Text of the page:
Full Text Available The most effective method to reduce CO2 gas emission from the steam power plant is to improve its performance by elevating the steam temperature to more than 700 °C. For this, it is necessary to develop applicable materials at high temperatures. Ni-based Alloy 617 and 12Cr steel are used in steam power plants, due to their remarkable mechanical properties, high corrosion resistance, and creep strength. However, since Alloy 617 and 12Cr steel have different chemical compositions and thermal and mechanical properties, it is necessary to develop dissimilar material welding technologies. Moreover, in order to guarantee the reliability of dissimilar material welded structures, the assessment of mechanical and metallurgical properties, fatigue strength, fracture mechanical analysis, and welding residual stress analysis should be conducted on dissimilar material welded joints. In this study, first, multi-pass dissimilar material welding between Alloy 617 and 12Cr steel was performed under optimum welding conditions. Next, mechanical properties were assessed, including the static tensile strength, hardness distribution, and microstructural analysis of a dissimilar material welded joint. The results indicated that the yield strength and tensile strength of the dissimilar metal welded joint were higher than those of the Alloy 617 base metal, and lower than those of the 12Cr steel base metal. The hardness distribution of the 12Cr steel side was higher than that of Alloy 617 and the dissimilar material weld metal zone. It was observed that the microstructure of Alloy 617 HAZ was irregular austenite grain, while that of 12Cr steel HAZ was collapsed martensite grain, due to repeatable heat input during multi-pass welding.

  12. 9-12% Cr heat resistant steels. Alloy design, TEM characterisation of microstructure evolution and creep response at 650 C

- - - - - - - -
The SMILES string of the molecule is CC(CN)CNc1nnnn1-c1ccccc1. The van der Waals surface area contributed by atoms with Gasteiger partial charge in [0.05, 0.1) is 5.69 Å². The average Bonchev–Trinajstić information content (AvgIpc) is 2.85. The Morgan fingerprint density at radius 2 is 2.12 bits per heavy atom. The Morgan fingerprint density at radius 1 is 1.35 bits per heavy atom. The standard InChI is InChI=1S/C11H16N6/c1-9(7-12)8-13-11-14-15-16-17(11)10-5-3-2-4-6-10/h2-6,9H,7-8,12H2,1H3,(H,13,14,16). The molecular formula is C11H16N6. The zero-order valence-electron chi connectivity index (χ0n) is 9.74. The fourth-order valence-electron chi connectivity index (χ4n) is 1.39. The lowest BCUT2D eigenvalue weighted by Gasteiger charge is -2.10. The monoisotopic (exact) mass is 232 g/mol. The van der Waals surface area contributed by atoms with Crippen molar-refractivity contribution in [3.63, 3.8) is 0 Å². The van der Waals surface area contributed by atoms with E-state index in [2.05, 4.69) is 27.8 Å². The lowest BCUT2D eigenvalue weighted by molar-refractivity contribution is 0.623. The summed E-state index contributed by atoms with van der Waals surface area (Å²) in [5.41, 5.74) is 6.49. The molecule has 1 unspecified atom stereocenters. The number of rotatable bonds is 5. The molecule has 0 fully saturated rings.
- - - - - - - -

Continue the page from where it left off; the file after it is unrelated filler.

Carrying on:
Energy Technology Data Exchange (ETDEWEB)

    Rojas Jara, David

    2011-03-21

    This work was carried out aiming to design and characterise 9-12% Cr steels with tailormade microstructures for applications in fossil fuel fired power plants. The investigations concentrated in the design and characterisation of heat resistant steels for applications in high oxidising atmospheres (12% Cr) and 9% Cr alloys for components such as rotors (P91). ThermoCalc calculations showed to be a reliable tool for alloy development. The modeling also provided valuable information for the adjustment of the processing parameters (austenisation and tempering temperatures). Two 12% Cr heat resistant steels with a fine dispersion of nano precipitates were designed and produced supported by thermodynamic modeling (ThermoCalc). A detailed characterisation of the microstructure evolution at different creep times (100 MPa / 650 C / 8000 h) was carried out by scanning transmission electron microscopy (STEM). The results of the microstructure analysis were correlated with the mechanical properties in order to investigate the influence of different precipitates (especially M{sub 23}C{sub 6} carbides) on the creep strength of the alloys. Precipitation of Laves phase and Z-phase was observed after several hundred hours creep time. Very few Z-phase of the type Cr(V,Ta)N nucleating from existing (V,Ta)(C,N) was observed. Both alloys show growth and coarsening of Laves phase, meanwhile the MX carbonitrides present a very slow growth and coarsening rate. Alloys containing Laves phase, MX and M{sub 23}C{sub 6} precipitates show best creep properties. The influence of hot-deformation and tempering temperature on the microstructure evolution on one of the designed 12% Cr alloys was studied during short-term creep at 80-250 MPa and 650 C. Quantitative determination of dislocation density and sub-grain size in the initial microstructure and after creep was investigated by STEM combined with the high-angle annular dark-field detector (HAADF). A correlation between microstructure